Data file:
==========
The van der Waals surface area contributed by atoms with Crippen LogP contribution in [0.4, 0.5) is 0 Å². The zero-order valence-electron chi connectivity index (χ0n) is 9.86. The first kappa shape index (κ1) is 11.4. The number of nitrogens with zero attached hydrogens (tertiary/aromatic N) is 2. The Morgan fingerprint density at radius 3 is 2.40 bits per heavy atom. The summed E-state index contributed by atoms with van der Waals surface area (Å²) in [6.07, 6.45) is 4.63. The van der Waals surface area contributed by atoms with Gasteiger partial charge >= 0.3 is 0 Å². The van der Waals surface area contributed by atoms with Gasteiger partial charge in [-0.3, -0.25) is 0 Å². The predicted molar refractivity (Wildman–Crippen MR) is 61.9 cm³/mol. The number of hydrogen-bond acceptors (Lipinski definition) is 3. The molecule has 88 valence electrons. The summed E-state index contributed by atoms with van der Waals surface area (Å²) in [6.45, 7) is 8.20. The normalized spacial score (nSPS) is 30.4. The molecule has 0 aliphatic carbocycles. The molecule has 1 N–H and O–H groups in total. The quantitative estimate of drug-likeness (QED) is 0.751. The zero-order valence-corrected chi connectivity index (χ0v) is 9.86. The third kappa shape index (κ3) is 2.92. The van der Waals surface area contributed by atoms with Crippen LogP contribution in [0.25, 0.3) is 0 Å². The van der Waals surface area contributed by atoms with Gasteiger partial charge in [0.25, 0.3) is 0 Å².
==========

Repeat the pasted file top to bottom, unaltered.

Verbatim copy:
The van der Waals surface area contributed by atoms with Crippen LogP contribution in [0.4, 0.5) is 0 Å². The zero-order valence-electron chi connectivity index (χ0n) is 9.86. The first kappa shape index (κ1) is 11.4. The number of nitrogens with zero attached hydrogens (tertiary/aromatic N) is 2. The Morgan fingerprint density at radius 3 is 2.40 bits per heavy atom. The summed E-state index contributed by atoms with van der Waals surface area (Å²) in [6.07, 6.45) is 4.63. The van der Waals surface area contributed by atoms with Gasteiger partial charge >= 0.3 is 0 Å². The van der Waals surface area contributed by atoms with Gasteiger partial charge in [-0.3, -0.25) is 0 Å². The predicted molar refractivity (Wildman–Crippen MR) is 61.9 cm³/mol. The number of hydrogen-bond acceptors (Lipinski definition) is 3. The molecule has 88 valence electrons. The summed E-state index contributed by atoms with van der Waals surface area (Å²) in [6.45, 7) is 8.20. The normalized spacial score (nSPS) is 30.4. The molecule has 0 aliphatic carbocycles. The molecule has 1 N–H and O–H groups in total. The quantitative estimate of drug-likeness (QED) is 0.751. The zero-order valence-corrected chi connectivity index (χ0v) is 9.86. The third kappa shape index (κ3) is 2.92. The van der Waals surface area contributed by atoms with Crippen LogP contribution in [0.25, 0.3) is 0 Å². The van der Waals surface area contributed by atoms with Gasteiger partial charge in [0.25, 0.3) is 0 Å².